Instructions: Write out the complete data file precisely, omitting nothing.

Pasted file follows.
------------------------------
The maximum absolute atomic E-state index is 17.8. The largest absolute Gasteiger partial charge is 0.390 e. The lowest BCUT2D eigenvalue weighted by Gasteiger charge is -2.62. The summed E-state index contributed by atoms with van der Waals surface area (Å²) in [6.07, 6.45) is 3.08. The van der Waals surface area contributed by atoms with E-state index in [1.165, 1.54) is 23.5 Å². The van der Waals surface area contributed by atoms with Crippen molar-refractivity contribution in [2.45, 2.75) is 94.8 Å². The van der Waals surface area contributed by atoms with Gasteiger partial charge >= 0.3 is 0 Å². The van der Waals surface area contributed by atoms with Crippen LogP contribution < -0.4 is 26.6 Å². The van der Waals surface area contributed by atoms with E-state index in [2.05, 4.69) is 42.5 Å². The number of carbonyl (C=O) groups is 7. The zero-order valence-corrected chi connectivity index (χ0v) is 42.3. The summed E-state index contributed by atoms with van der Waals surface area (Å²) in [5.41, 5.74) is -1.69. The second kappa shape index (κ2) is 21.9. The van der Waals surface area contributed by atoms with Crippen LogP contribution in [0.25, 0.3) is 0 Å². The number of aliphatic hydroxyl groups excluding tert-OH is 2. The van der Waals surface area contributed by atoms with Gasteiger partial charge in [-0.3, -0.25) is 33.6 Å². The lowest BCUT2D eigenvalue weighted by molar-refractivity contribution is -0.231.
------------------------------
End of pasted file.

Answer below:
The maximum absolute atomic E-state index is 17.8. The largest absolute Gasteiger partial charge is 0.390 e. The lowest BCUT2D eigenvalue weighted by Gasteiger charge is -2.62. The summed E-state index contributed by atoms with van der Waals surface area (Å²) in [6.07, 6.45) is 3.08. The van der Waals surface area contributed by atoms with E-state index in [1.165, 1.54) is 23.5 Å². The van der Waals surface area contributed by atoms with Crippen molar-refractivity contribution in [2.45, 2.75) is 94.8 Å². The van der Waals surface area contributed by atoms with Gasteiger partial charge >= 0.3 is 0 Å². The van der Waals surface area contributed by atoms with Crippen LogP contribution < -0.4 is 26.6 Å². The van der Waals surface area contributed by atoms with E-state index in [2.05, 4.69) is 42.5 Å². The number of carbonyl (C=O) groups is 7. The zero-order valence-corrected chi connectivity index (χ0v) is 42.3. The summed E-state index contributed by atoms with van der Waals surface area (Å²) in [5.41, 5.74) is -1.69. The second kappa shape index (κ2) is 21.9. The van der Waals surface area contributed by atoms with Crippen LogP contribution in [0.25, 0.3) is 0 Å². The number of aliphatic hydroxyl groups excluding tert-OH is 2. The van der Waals surface area contributed by atoms with Gasteiger partial charge in [-0.3, -0.25) is 33.6 Å². The lowest BCUT2D eigenvalue weighted by molar-refractivity contribution is -0.231.